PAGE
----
J. Biol. Chem., 279: 5655-60 (2004) 2004
The chromosomal passengers, aurora-B kinase, inner centromere protein (INCENP), and survivin, are essential proteins that have been implicated in the regulation of metaphase chromosome alignment, spindle checkpoint function, and cytokinesis. All three share a common pattern of localization, and it was recently demonstrated that aurora-B, INCENP, and survivin are present in a complex in Xenopus eggs and Saccharomyces cerevisiae. The presence of aurora-B kinase in the complex and its ability to bind the other components directly suggest that INCENP and survivin could potentially be aurora-B substrates. This hypothesis was recently proven for INCENP in vitro. Here we report that human survivin is specifically phosphorylated in vitro by aurora-B kinase at threonine 117 in its carboxyl alpha-helical coil. Mutation of threonine 117 to alanine prevents survivin phosphorylation by aurora-B in vitro but does not alter its localization in HeLa cells. By contrast, a phospho-mimic, in which threonine 117 was mutated to glutamic acid, was unable to localize correctly at any stage in mitosis. Mutation at threonine 117 also prevented immunoprecipitation of INCENP with survivin in vivo. These data suggest that phosphorylation of survivin at threonine 117 by aurora-B may regulate targeting of survivin, and possibly the entire passenger complex, in mammals.
|Relocation of Aurora B from centromeres to the central spindle at the metaphase to anaphase transition requires MKlp2.|
Gruneberg, Ulrike, et al.
J. Cell Biol., 166: 167-72 (2004) 2004
Mitotic kinases of the Polo and Aurora families are key regulators of chromosome segregation and cytokinesis. Here, we have investigated the role of MKlp1 and MKlp2, two vertebrate mitotic kinesins essential for cytokinesis, in the spatial regulation of the Aurora B kinase. Previously, we have demonstrated that MKlp2 recruits Polo-like kinase 1 (Plk1) to the central spindle in anaphase. We now find that in MKlp2 but not MKlp1-depleted cells the Aurora B-INCENP complex remains at the centromeres and fails to relocate to the central spindle. MKlp2 exerts dual control over Aurora B localization, because it is a binding partner for Aurora B, and furthermore for the phosphatase Cdc14A. Cdc14A can dephosphorylate INCENP and may contribute to its relocation to the central spindle in anaphase. We propose that MKlp2 is involved in the localization of Plk1, Aurora B, and Cdc14A to the central spindle during anaphase, and that the integration of signaling by these proteins is necessary for proper cytokinesis.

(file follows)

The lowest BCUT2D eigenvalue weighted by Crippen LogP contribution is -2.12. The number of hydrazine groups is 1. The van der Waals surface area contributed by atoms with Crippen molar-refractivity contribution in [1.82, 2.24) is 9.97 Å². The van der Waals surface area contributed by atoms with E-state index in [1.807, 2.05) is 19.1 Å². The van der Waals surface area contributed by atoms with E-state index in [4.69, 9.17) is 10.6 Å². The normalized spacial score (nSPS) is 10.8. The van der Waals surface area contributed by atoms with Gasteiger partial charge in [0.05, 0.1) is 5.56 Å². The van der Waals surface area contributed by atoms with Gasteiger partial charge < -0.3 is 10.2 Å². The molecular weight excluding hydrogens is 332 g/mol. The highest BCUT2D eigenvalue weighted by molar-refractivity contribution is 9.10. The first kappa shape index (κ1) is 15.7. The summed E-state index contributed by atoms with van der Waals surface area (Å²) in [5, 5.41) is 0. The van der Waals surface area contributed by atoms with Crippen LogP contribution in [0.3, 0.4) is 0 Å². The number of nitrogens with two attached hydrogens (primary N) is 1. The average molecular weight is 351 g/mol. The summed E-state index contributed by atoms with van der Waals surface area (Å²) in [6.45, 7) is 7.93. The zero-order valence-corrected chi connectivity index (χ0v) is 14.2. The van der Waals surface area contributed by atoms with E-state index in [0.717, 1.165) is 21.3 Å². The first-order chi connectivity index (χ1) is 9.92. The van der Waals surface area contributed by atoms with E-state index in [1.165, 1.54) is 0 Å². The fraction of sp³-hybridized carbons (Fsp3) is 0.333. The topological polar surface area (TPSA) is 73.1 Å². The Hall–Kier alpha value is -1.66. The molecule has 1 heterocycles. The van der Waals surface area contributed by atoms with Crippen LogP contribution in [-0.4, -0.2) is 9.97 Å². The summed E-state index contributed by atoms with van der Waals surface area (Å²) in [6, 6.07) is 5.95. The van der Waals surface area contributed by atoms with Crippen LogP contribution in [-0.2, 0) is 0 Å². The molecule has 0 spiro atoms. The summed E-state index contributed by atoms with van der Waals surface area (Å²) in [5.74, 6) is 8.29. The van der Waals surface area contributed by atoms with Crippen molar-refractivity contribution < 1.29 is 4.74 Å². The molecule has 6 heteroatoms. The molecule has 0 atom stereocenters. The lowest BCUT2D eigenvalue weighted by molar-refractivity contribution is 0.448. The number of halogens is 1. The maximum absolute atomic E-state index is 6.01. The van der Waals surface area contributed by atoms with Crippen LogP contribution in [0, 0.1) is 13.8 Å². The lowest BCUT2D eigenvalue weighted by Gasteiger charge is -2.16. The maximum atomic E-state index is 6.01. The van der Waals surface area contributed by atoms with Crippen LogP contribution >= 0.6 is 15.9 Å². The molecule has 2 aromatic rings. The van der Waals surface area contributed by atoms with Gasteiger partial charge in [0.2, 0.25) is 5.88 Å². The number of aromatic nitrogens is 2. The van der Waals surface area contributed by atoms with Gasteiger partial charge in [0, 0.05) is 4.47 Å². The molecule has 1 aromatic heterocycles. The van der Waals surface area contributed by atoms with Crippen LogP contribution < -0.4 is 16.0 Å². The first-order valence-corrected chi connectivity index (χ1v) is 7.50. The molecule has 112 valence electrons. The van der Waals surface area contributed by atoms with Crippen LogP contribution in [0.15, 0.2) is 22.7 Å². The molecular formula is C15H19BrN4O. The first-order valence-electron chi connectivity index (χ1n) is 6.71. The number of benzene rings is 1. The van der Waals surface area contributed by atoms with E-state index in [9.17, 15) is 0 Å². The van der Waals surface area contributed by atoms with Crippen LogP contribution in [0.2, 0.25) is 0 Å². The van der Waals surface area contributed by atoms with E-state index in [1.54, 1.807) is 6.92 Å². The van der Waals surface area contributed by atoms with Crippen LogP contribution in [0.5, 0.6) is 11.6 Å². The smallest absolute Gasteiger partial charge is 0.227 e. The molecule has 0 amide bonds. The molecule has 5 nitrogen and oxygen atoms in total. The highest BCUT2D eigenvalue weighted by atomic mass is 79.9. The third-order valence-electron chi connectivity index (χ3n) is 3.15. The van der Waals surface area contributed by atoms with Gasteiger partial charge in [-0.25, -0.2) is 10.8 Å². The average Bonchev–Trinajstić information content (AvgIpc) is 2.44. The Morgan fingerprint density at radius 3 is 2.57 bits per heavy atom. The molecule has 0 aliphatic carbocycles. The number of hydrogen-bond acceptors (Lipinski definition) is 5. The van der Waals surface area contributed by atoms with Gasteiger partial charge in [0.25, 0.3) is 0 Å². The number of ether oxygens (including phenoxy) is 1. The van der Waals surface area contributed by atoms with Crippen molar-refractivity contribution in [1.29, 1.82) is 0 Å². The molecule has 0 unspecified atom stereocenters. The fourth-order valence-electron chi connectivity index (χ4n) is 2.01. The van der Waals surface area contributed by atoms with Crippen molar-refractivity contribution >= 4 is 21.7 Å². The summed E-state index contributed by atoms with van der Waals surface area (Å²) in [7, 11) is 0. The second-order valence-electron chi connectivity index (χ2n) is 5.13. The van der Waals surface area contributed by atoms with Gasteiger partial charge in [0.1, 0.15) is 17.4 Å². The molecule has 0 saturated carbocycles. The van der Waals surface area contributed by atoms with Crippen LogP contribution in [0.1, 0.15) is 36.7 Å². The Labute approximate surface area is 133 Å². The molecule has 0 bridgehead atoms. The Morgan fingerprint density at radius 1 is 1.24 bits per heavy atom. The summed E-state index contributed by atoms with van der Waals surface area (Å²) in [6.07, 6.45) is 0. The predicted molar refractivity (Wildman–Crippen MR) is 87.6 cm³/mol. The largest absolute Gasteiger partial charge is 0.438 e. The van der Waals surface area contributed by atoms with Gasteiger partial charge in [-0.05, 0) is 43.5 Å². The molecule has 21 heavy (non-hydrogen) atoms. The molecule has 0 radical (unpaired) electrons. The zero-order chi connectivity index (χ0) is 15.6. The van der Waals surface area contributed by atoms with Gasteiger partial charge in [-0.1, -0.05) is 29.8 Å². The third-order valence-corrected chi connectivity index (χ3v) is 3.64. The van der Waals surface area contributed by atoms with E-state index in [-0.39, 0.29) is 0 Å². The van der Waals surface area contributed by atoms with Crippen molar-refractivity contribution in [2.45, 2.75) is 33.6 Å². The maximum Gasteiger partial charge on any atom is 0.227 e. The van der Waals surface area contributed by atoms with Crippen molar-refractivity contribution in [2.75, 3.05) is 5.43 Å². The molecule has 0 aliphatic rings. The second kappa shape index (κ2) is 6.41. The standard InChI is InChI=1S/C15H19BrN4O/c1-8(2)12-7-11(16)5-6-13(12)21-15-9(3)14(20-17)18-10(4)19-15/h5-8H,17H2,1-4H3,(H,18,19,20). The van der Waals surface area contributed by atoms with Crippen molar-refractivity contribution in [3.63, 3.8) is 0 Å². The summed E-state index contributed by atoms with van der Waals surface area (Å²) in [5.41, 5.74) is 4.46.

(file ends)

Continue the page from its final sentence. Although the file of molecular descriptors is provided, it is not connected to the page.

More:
|Exploring the functional interactions between Aurora B, INCENP, and survivin in mitosis.|
Honda, Reiko, et al.
Mol. Biol. Cell, 14: 3325-41 (2003) 2003
The function of the Aurora B kinase at centromeres and the central spindle is crucial for chromosome segregation and cytokinesis, respectively. Herein, we have investigated the regulation of human Aurora B by its complex partners inner centromere protein (INCENP) and survivin. We found that overexpression of a catalytically inactive, dominant-negative mutant of Aurora B impaired the localization of the entire Aurora B/INCENP/survivin complex to centromeres and the central spindle and severely disturbed mitotic progression. Similar results were also observed after depletion, by RNA interference, of either Aurora B, INCENP, or survivin. These data suggest that Aurora B kinase activity and the formation of the Aurora B/INCENP/survivin complex both contribute to its proper localization. Using recombinant proteins, we found that Aurora B kinase activity was stimulated by INCENP and that the C-terminal region of INCENP was sufficient for activation. Under identical assay conditions, survivin did not detectably influence kinase activity. Human INCENP was a substrate of Aurora B and mass spectrometry identified three consecutive residues (threonine 893, serine 894, and serine 895) containing at least two phosphorylation sites. A nonphosphorylatable mutant (TSS893-895AAA) was a poor activator of Aurora B, demonstrating that INCENP phosphorylation is important for kinase activation.